Beating Back Multidrug Resistant Bacteria

Drs. Zhou, Toone, and Fowler created a new research team, working on a project funded through a DTRI Pilot Program award. Photo by Duke University Photography.

The World Health Organization recognizes antibiotic resistance as a leading threat to human health around the world. If nothing changes, the WHO estimates that by the year 2050, antimicrobial resistance could kill 300 million people and cost 100 trillion dollars.

“This is one of the world’s top health threats and the global need is increasing at a time that new agents are disappearing from the investigational pipeline, particularly agents for the most resistant bacteria,” says Vance Fowler, an expert at Duke in infectious diseases.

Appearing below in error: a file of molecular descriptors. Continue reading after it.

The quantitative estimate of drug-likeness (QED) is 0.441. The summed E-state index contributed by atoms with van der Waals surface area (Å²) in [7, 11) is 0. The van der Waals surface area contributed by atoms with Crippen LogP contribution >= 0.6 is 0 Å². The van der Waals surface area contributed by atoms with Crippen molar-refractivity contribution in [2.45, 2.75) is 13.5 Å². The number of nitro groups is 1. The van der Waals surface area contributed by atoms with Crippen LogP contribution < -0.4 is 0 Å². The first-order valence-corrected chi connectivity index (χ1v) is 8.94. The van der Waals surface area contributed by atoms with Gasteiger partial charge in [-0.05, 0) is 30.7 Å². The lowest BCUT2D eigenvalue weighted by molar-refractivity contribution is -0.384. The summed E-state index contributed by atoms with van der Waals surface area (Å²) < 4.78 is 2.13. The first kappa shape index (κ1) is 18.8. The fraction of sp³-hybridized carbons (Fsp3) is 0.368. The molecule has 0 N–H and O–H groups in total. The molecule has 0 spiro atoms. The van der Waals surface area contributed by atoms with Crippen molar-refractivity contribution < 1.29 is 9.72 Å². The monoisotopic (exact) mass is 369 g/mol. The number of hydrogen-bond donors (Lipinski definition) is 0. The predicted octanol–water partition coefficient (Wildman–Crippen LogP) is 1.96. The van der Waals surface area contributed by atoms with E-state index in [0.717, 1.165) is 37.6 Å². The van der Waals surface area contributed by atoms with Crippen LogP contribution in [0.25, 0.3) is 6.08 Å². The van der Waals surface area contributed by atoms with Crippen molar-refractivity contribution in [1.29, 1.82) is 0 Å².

With the help of funding from the Duke Translational Research Institute (DTRI), Fowler is collaborating across departmental lines with Duke faculty members Pei Zhou and Eric Toone in an exploration of the efficacy of beating back multidrug-resistant bacteria by using chemical compounds known as LpxC inhibitors. These chemical compounds disrupt the formation of Lipid A in the protective membranes around Gram-negative bacteria – a novel way of destroying bacteria.